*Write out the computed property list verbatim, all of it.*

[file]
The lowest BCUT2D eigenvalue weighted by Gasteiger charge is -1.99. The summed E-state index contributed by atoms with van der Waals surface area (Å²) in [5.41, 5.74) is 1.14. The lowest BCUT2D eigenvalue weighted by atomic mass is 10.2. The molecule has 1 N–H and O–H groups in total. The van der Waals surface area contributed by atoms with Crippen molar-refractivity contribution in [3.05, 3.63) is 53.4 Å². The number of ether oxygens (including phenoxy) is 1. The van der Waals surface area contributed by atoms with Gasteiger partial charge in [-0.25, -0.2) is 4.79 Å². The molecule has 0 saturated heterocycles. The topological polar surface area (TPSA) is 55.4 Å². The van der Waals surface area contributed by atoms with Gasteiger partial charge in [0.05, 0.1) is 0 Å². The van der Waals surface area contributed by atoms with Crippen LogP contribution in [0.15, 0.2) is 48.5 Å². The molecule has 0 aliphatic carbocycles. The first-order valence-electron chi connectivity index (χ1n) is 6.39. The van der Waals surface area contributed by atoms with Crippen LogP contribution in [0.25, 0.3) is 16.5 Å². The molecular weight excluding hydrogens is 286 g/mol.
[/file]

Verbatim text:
The lowest BCUT2D eigenvalue weighted by Gasteiger charge is -1.99. The summed E-state index contributed by atoms with van der Waals surface area (Å²) in [5.41, 5.74) is 1.14. The lowest BCUT2D eigenvalue weighted by atomic mass is 10.2. The molecule has 1 N–H and O–H groups in total. The van der Waals surface area contributed by atoms with Crippen molar-refractivity contribution in [3.05, 3.63) is 53.4 Å². The number of ether oxygens (including phenoxy) is 1. The van der Waals surface area contributed by atoms with Gasteiger partial charge in [-0.25, -0.2) is 4.79 Å². The molecule has 0 saturated heterocycles. The topological polar surface area (TPSA) is 55.4 Å². The van der Waals surface area contributed by atoms with Gasteiger partial charge in [0.05, 0.1) is 0 Å². The van der Waals surface area contributed by atoms with Crippen LogP contribution in [0.15, 0.2) is 48.5 Å². The molecule has 0 aliphatic carbocycles. The first-order valence-electron chi connectivity index (χ1n) is 6.39. The van der Waals surface area contributed by atoms with Crippen LogP contribution in [0.25, 0.3) is 16.5 Å². The molecular weight excluding hydrogens is 286 g/mol.